Maria Elena Arana, CAFOD’s Campaign Outreach Coordinator, shares three moments of CAFOD’s debt campaigning history and how you can get involved today.
1997: Fair Deal for the Poor
I started work in CAFOD’s campaign team back in summer 1991. CAFOD then was in the third year of the environment campaign Renewing the Earth.
During the 1990s, CAFOD supported policy forums that were looking at the impact of debt in increasing poverty in many developing countries across the world, but particularly in sub Saharan Africa. These issues became a key component of the CAFOD Fair Deal for the Poor campaign launched in 1997.
Today, CAFOD still calling for debt cancellation for the poorest countries, sign the petition now.
1998: Jubilee 2000
On 18 May 1998, the same day at the FA Cup final that year, a human chain of over 70,000 campaigners surrounded a meeting of leaders from the world’s richest countries – the G8 – in Birmingham.
By the end of the Jubilee 2000 campaign, over 300,000 CAFOD supporters had signed the Jubilee 2000 petition.
Twenty-three of the world’s poorest countries have received debt cancellation totalling over US $87 billion. As a result, spending on public services rose in all these countries: an average increase of around 40 per cent on education and a massive 70 per cent on healthcare.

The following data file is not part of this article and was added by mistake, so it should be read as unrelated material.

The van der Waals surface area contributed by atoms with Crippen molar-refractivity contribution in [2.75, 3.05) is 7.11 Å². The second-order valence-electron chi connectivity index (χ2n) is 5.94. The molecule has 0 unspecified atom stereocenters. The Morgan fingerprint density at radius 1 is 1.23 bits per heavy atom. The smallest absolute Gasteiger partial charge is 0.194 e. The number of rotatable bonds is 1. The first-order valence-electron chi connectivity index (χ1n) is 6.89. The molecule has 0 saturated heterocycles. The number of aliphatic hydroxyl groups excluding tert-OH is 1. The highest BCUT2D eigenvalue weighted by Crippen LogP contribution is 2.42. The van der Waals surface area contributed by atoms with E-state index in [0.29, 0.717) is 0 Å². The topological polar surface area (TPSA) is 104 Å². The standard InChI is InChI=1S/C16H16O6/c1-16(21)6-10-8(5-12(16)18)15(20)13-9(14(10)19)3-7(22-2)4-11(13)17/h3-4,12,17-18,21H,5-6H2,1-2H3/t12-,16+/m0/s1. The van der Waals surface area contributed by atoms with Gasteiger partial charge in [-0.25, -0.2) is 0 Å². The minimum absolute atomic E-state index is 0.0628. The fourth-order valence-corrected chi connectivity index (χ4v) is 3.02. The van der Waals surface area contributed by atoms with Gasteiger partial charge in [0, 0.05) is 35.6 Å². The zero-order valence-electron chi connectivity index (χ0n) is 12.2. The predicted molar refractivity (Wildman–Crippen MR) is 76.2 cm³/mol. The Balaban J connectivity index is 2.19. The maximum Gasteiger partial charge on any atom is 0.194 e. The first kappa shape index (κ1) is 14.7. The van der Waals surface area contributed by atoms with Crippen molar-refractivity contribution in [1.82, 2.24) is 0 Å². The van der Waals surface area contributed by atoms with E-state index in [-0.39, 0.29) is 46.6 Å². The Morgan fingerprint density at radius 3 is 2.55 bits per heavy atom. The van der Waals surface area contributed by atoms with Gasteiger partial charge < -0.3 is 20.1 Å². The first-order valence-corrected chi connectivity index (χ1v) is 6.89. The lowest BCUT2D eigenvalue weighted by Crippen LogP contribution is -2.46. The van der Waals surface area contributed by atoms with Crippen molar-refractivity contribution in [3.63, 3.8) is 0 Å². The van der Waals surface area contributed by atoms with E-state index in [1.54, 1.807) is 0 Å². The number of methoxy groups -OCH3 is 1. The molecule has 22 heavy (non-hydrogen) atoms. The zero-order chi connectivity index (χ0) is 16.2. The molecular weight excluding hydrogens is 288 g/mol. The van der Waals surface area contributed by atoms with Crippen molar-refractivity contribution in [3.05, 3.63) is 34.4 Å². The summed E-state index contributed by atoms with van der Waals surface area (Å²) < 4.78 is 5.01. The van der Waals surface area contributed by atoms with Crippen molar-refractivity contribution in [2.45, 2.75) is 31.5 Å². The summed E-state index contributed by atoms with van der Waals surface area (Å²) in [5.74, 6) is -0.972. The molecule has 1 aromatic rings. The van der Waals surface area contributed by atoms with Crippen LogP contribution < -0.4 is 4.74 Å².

2000-2004: Debt cancellation in Africa
When primary-school fees in Uganda were cancelled due to debt relief, the number of children enrolled in primary schools more than doubled, to more than five million, over the next four years.
Enrolments doubled again in the four years after that.
Twenty million more African children entered school thanks to debt cancellation and targeted aid increases between 2000 and 2004. Money freed up through debt cancellation helped build classrooms and provide training for teachers.
2020: Speak up to cancel the debt
In April 2020, the G20 group of the world’s largest economies announced that, due to the coronavirus pandemic, over 70 countries could stop making debt payments over the next eight months to the countries they owe.
This would save around $12 billion. This is a welcome step, however, debts must be cancelled – not just suspended.
Sign our petition asking the Prime Minister to cancel all debt payments by developing countries due in 2020 and 2021 so that countries can spend money on much needed healthcare rather than debt repayments.